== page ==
WASHINGTON (Reuters) - The United States said on Wednesday a Russian court's decision to uphold the conviction of former oil tycoon Mikhail Khodorkovsky raised serious concerns about the Kremlin's commitment to the rule of law.
The Moscow City Court on Tuesday affirmed the theft and money laundering convictions of Khodorkovsky, the former chief of the Yukos oil company, and his business partner Platon Lebedev in a case government critics say was politically motivated.
Top U.S. officials including Vice President Joe Biden have said the case could hurt Russia's business climate, and the State Department criticized "the apparent selective application of law to these individuals."
"The denial of Khodorkovsky and Lebedev's appeals, upholding long prison terms, affirms our concerns about serious due process violations and the use of the legal system for improper ends," said State Department spokesman Mark Toner.
"Russia cannot nurture a modern economy without also nurturing an independent judiciary that serves as an instrument for furthering economic growth and modernization and ensuring equal treatment under the law."
U.S. officials have hailed the "reset" in relations with Russia under the Obama administration and have said they will work to get Russia admitted to the World Trade Organization and the Organization for Economic Cooperation and Development.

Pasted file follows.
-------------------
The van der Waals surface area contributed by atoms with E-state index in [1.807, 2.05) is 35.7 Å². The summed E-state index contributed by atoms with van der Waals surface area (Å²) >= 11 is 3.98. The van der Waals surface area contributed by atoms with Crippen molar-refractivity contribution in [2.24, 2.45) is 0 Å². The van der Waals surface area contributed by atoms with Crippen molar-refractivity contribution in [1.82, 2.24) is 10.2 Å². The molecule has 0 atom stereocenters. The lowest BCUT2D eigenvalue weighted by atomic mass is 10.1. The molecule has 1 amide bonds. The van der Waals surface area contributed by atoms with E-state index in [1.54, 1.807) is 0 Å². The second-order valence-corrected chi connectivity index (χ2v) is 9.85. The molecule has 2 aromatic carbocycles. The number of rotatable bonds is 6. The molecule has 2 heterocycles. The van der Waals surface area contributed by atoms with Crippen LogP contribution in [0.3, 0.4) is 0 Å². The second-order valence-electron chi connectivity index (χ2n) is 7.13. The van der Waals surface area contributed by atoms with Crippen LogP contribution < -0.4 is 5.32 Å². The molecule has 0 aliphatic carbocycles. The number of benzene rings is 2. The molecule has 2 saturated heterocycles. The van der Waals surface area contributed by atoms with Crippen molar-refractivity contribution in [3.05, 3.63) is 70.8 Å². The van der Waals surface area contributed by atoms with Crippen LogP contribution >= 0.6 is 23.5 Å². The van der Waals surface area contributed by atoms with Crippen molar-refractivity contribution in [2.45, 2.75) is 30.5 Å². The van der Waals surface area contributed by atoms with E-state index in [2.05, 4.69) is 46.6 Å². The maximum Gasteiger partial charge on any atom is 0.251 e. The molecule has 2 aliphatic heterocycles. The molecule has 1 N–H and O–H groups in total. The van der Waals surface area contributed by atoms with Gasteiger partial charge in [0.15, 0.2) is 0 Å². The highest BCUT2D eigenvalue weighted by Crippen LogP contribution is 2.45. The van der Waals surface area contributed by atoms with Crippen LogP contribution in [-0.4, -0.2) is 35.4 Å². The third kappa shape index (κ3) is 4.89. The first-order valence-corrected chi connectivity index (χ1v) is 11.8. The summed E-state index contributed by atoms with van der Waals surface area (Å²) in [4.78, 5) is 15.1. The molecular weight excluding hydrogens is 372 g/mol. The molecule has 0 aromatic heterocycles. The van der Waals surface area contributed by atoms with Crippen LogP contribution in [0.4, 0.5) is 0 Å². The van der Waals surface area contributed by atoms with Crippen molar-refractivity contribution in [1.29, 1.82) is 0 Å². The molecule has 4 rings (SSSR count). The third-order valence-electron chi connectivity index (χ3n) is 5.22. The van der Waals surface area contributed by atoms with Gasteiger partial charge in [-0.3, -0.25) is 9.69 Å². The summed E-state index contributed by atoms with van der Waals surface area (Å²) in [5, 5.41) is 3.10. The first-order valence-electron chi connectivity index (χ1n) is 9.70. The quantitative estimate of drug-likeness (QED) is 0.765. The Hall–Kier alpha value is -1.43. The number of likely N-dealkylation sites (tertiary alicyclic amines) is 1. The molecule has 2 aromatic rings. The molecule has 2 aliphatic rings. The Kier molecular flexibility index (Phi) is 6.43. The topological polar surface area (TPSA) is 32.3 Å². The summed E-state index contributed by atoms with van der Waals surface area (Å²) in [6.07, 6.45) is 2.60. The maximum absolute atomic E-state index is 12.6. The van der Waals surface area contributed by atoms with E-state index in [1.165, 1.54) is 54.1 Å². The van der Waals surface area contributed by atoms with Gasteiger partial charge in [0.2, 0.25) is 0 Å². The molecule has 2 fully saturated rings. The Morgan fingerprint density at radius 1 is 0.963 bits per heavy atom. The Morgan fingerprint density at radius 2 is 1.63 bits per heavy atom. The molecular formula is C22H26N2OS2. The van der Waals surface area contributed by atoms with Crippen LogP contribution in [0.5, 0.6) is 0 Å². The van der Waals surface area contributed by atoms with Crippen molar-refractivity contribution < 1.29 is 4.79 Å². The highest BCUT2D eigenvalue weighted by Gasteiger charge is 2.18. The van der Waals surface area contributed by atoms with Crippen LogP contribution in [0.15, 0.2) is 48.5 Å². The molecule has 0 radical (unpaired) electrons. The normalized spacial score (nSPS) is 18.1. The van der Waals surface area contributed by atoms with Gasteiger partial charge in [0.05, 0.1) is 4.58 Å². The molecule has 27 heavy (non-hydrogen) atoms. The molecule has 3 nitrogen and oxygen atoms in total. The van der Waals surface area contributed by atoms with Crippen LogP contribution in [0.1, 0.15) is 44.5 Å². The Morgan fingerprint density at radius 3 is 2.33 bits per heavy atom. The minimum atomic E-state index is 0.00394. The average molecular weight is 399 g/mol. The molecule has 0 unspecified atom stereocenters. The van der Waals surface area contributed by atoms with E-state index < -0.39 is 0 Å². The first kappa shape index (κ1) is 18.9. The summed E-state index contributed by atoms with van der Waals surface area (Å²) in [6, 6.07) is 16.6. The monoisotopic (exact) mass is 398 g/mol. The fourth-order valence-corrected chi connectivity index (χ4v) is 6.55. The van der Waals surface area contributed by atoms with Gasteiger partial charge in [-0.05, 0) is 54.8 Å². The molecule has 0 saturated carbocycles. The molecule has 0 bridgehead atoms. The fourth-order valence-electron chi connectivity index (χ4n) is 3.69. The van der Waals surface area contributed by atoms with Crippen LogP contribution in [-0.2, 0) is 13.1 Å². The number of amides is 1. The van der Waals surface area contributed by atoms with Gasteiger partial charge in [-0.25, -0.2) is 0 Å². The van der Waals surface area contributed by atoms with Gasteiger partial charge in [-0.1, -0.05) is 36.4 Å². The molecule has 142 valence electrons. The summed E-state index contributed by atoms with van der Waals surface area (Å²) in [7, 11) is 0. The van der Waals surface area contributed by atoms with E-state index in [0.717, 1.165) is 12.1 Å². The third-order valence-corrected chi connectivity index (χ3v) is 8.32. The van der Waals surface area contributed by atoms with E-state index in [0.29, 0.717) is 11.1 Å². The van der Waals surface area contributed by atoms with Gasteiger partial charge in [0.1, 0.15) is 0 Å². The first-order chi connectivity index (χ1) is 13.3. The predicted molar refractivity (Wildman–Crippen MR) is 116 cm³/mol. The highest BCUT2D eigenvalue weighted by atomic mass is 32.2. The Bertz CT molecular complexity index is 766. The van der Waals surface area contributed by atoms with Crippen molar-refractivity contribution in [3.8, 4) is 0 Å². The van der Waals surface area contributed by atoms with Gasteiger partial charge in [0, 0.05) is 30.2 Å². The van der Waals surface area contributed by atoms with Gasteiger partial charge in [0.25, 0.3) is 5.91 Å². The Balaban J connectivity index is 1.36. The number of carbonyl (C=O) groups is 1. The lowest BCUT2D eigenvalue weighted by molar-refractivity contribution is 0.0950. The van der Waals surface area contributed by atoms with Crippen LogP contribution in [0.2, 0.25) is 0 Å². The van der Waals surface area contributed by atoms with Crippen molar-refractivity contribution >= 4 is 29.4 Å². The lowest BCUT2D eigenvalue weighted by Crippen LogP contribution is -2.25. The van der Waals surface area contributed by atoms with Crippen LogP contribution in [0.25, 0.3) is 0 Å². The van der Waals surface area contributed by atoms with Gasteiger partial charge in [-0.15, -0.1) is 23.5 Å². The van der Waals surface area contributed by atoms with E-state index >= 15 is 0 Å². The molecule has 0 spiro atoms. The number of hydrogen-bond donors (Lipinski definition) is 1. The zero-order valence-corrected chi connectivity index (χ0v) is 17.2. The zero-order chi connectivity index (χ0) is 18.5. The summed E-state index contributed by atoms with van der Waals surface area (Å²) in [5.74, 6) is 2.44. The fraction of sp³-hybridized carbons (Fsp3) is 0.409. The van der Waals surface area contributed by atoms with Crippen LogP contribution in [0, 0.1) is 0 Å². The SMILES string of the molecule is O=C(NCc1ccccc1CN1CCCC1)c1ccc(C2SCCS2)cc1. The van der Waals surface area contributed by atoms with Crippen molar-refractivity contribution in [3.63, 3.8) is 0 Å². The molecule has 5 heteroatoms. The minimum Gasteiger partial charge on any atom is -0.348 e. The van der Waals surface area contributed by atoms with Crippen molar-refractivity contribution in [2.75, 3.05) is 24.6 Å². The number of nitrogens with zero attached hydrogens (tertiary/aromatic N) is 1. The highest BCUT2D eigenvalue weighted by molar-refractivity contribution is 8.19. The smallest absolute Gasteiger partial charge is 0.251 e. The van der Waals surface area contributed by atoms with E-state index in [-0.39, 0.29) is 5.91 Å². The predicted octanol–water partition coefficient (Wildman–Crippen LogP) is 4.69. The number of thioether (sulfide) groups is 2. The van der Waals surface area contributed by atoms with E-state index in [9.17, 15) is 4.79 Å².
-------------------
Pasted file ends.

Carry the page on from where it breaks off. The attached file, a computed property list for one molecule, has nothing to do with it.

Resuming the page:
But they say Russia's record on human rights and the rule of law are a concern.
"Russia has made great gains in the past decades to modernize its economy, to become a more modern state. But we've always said that human rights issues are part of our bilateral relationship with Russia and we're not going to shy away from discussing those," Toner said.
Khodorkovsky, once Russia's richest man, fell afoul of the Kremlin during Vladimir Putin's presidency and has been jailed since 2003. He will remain in prison well into 2016.
Government critics describe the prosecution of Khodorkovsky as part of a Kremlin campaign to tighten state control over oil revenues and punish the tycoon for perceived challenges to Putin, president from 2000-2008 and now prime minister.
Khodorkovsky is charged with stealing billions of dollars of oil from Yukos subsidiaries through price mechanisms and laundering some of the money.
(Editing by Christopher Wilson)